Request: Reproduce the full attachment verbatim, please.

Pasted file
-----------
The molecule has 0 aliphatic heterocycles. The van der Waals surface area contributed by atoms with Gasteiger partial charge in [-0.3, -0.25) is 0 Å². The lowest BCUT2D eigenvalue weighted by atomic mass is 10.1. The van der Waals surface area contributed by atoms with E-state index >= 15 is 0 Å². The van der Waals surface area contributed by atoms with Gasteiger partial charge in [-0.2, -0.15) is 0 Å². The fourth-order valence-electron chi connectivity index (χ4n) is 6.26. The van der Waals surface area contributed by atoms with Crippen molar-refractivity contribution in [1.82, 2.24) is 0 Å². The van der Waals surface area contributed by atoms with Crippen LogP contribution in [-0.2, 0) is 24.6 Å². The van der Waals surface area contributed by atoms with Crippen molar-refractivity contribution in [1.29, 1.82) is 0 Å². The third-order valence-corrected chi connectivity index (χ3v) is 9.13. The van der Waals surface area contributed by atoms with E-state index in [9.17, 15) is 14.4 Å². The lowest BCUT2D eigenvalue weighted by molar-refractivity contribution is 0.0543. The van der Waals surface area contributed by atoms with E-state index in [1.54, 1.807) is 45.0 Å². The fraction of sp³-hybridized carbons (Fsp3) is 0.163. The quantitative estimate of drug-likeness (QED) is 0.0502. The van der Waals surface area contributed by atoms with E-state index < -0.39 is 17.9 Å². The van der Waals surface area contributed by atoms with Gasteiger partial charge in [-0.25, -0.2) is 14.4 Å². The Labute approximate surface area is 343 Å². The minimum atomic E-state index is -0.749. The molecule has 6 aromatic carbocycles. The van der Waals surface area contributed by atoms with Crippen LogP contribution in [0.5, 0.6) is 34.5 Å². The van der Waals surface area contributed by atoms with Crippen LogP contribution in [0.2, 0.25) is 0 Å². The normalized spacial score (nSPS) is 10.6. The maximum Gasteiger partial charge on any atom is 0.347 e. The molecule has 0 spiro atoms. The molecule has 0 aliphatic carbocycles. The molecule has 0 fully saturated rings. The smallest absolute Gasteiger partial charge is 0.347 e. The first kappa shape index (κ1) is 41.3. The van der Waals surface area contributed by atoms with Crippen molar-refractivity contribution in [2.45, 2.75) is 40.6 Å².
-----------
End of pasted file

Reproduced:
The molecule has 0 aliphatic heterocycles. The van der Waals surface area contributed by atoms with Gasteiger partial charge in [-0.3, -0.25) is 0 Å². The lowest BCUT2D eigenvalue weighted by atomic mass is 10.1. The van der Waals surface area contributed by atoms with E-state index >= 15 is 0 Å². The van der Waals surface area contributed by atoms with Gasteiger partial charge in [-0.2, -0.15) is 0 Å². The fourth-order valence-electron chi connectivity index (χ4n) is 6.26. The van der Waals surface area contributed by atoms with Crippen molar-refractivity contribution in [1.82, 2.24) is 0 Å². The van der Waals surface area contributed by atoms with Crippen LogP contribution in [-0.2, 0) is 24.6 Å². The van der Waals surface area contributed by atoms with Crippen molar-refractivity contribution in [1.29, 1.82) is 0 Å². The third-order valence-corrected chi connectivity index (χ3v) is 9.13. The van der Waals surface area contributed by atoms with E-state index in [9.17, 15) is 14.4 Å². The lowest BCUT2D eigenvalue weighted by molar-refractivity contribution is 0.0543. The van der Waals surface area contributed by atoms with E-state index in [1.54, 1.807) is 45.0 Å². The fraction of sp³-hybridized carbons (Fsp3) is 0.163. The quantitative estimate of drug-likeness (QED) is 0.0502. The van der Waals surface area contributed by atoms with E-state index < -0.39 is 17.9 Å². The van der Waals surface area contributed by atoms with Gasteiger partial charge in [-0.25, -0.2) is 14.4 Å². The Labute approximate surface area is 343 Å². The minimum atomic E-state index is -0.749. The molecule has 6 aromatic carbocycles. The van der Waals surface area contributed by atoms with Crippen LogP contribution in [0.5, 0.6) is 34.5 Å². The van der Waals surface area contributed by atoms with Crippen LogP contribution in [0.2, 0.25) is 0 Å². The normalized spacial score (nSPS) is 10.6. The maximum Gasteiger partial charge on any atom is 0.347 e. The molecule has 0 spiro atoms. The molecule has 0 aliphatic carbocycles. The molecule has 0 fully saturated rings. The smallest absolute Gasteiger partial charge is 0.347 e. The first kappa shape index (κ1) is 41.3. The van der Waals surface area contributed by atoms with Crippen molar-refractivity contribution in [2.45, 2.75) is 40.6 Å².